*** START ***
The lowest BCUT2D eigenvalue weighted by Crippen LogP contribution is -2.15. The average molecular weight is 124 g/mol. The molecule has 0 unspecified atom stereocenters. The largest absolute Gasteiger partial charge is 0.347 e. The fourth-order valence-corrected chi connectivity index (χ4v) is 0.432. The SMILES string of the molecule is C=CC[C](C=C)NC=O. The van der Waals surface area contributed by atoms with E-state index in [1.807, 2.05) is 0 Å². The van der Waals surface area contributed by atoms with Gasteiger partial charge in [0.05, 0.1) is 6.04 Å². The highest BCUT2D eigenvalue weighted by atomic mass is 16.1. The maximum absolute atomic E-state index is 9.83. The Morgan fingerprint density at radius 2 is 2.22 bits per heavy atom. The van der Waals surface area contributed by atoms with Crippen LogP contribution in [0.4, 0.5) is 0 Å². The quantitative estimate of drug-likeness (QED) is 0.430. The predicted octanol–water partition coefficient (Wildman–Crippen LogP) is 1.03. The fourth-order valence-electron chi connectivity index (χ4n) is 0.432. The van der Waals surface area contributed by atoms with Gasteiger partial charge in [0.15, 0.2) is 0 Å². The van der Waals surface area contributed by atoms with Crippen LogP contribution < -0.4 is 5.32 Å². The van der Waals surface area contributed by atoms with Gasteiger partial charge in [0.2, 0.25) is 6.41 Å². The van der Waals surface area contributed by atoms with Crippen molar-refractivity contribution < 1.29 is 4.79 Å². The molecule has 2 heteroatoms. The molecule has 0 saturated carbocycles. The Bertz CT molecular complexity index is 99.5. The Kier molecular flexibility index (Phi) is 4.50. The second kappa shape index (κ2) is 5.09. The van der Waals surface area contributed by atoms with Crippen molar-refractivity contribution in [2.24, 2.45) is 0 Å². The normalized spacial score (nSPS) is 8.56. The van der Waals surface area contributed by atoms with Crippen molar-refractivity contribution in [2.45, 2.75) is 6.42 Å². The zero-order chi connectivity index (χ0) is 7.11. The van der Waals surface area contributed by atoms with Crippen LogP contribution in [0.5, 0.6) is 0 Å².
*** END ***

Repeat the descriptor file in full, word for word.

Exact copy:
The lowest BCUT2D eigenvalue weighted by Crippen LogP contribution is -2.15. The average molecular weight is 124 g/mol. The molecule has 0 unspecified atom stereocenters. The largest absolute Gasteiger partial charge is 0.347 e. The fourth-order valence-corrected chi connectivity index (χ4v) is 0.432. The SMILES string of the molecule is C=CC[C](C=C)NC=O. The van der Waals surface area contributed by atoms with E-state index in [1.807, 2.05) is 0 Å². The van der Waals surface area contributed by atoms with Gasteiger partial charge in [0.05, 0.1) is 6.04 Å². The highest BCUT2D eigenvalue weighted by atomic mass is 16.1. The maximum absolute atomic E-state index is 9.83. The Morgan fingerprint density at radius 2 is 2.22 bits per heavy atom. The van der Waals surface area contributed by atoms with Crippen LogP contribution in [0.4, 0.5) is 0 Å². The quantitative estimate of drug-likeness (QED) is 0.430. The predicted octanol–water partition coefficient (Wildman–Crippen LogP) is 1.03. The fourth-order valence-electron chi connectivity index (χ4n) is 0.432. The van der Waals surface area contributed by atoms with Gasteiger partial charge in [0.15, 0.2) is 0 Å². The van der Waals surface area contributed by atoms with Crippen LogP contribution < -0.4 is 5.32 Å². The van der Waals surface area contributed by atoms with Gasteiger partial charge in [0.2, 0.25) is 6.41 Å². The van der Waals surface area contributed by atoms with Crippen molar-refractivity contribution < 1.29 is 4.79 Å². The molecule has 2 heteroatoms. The molecule has 0 saturated carbocycles. The Bertz CT molecular complexity index is 99.5. The Kier molecular flexibility index (Phi) is 4.50. The second kappa shape index (κ2) is 5.09. The van der Waals surface area contributed by atoms with Crippen molar-refractivity contribution in [2.24, 2.45) is 0 Å². The normalized spacial score (nSPS) is 8.56. The van der Waals surface area contributed by atoms with Crippen molar-refractivity contribution in [2.45, 2.75) is 6.42 Å². The zero-order chi connectivity index (χ0) is 7.11. The van der Waals surface area contributed by atoms with Crippen LogP contribution in [0.5, 0.6) is 0 Å².